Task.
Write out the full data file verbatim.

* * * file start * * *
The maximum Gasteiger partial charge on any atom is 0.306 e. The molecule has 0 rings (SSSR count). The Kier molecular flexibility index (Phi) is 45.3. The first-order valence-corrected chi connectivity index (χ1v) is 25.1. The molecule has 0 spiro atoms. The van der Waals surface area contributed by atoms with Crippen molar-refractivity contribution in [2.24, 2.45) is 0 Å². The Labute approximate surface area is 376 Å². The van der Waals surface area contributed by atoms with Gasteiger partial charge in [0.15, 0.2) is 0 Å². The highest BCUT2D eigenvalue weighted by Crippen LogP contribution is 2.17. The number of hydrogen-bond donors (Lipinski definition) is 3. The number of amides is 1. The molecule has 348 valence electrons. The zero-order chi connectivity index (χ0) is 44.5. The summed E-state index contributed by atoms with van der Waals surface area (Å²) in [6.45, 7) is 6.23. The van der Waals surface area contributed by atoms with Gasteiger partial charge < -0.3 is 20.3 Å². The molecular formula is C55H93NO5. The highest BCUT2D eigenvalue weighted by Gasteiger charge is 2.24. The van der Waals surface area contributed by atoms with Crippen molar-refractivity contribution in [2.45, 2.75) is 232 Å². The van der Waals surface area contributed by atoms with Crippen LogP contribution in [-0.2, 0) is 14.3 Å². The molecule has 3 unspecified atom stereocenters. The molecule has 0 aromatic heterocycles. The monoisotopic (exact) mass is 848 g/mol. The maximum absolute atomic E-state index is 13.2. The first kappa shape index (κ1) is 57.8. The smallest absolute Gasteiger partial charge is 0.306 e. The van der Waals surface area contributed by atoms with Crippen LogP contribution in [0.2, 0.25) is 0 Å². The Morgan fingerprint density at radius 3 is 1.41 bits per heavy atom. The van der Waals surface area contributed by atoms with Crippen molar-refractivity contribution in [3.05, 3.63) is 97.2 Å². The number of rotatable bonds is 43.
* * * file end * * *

The maximum Gasteiger partial charge on any atom is 0.306 e. The molecule has 0 rings (SSSR count). The Kier molecular flexibility index (Phi) is 45.3. The first-order valence-corrected chi connectivity index (χ1v) is 25.1. The molecule has 0 spiro atoms. The van der Waals surface area contributed by atoms with Crippen molar-refractivity contribution in [2.24, 2.45) is 0 Å². The Labute approximate surface area is 376 Å². The van der Waals surface area contributed by atoms with Gasteiger partial charge in [0.15, 0.2) is 0 Å². The highest BCUT2D eigenvalue weighted by Crippen LogP contribution is 2.17. The number of hydrogen-bond donors (Lipinski definition) is 3. The number of amides is 1. The molecule has 348 valence electrons. The zero-order chi connectivity index (χ0) is 44.5. The summed E-state index contributed by atoms with van der Waals surface area (Å²) in [6.45, 7) is 6.23. The van der Waals surface area contributed by atoms with Gasteiger partial charge < -0.3 is 20.3 Å². The molecular formula is C55H93NO5. The highest BCUT2D eigenvalue weighted by Gasteiger charge is 2.24. The van der Waals surface area contributed by atoms with Crippen molar-refractivity contribution in [2.45, 2.75) is 232 Å². The van der Waals surface area contributed by atoms with Crippen LogP contribution in [-0.2, 0) is 14.3 Å². The molecule has 3 unspecified atom stereocenters. The molecule has 0 aromatic heterocycles. The monoisotopic (exact) mass is 848 g/mol. The maximum absolute atomic E-state index is 13.2. The first kappa shape index (κ1) is 57.8. The smallest absolute Gasteiger partial charge is 0.306 e. The van der Waals surface area contributed by atoms with Crippen LogP contribution in [0.2, 0.25) is 0 Å². The Morgan fingerprint density at radius 3 is 1.41 bits per heavy atom. The van der Waals surface area contributed by atoms with Crippen molar-refractivity contribution in [3.05, 3.63) is 97.2 Å². The number of rotatable bonds is 43.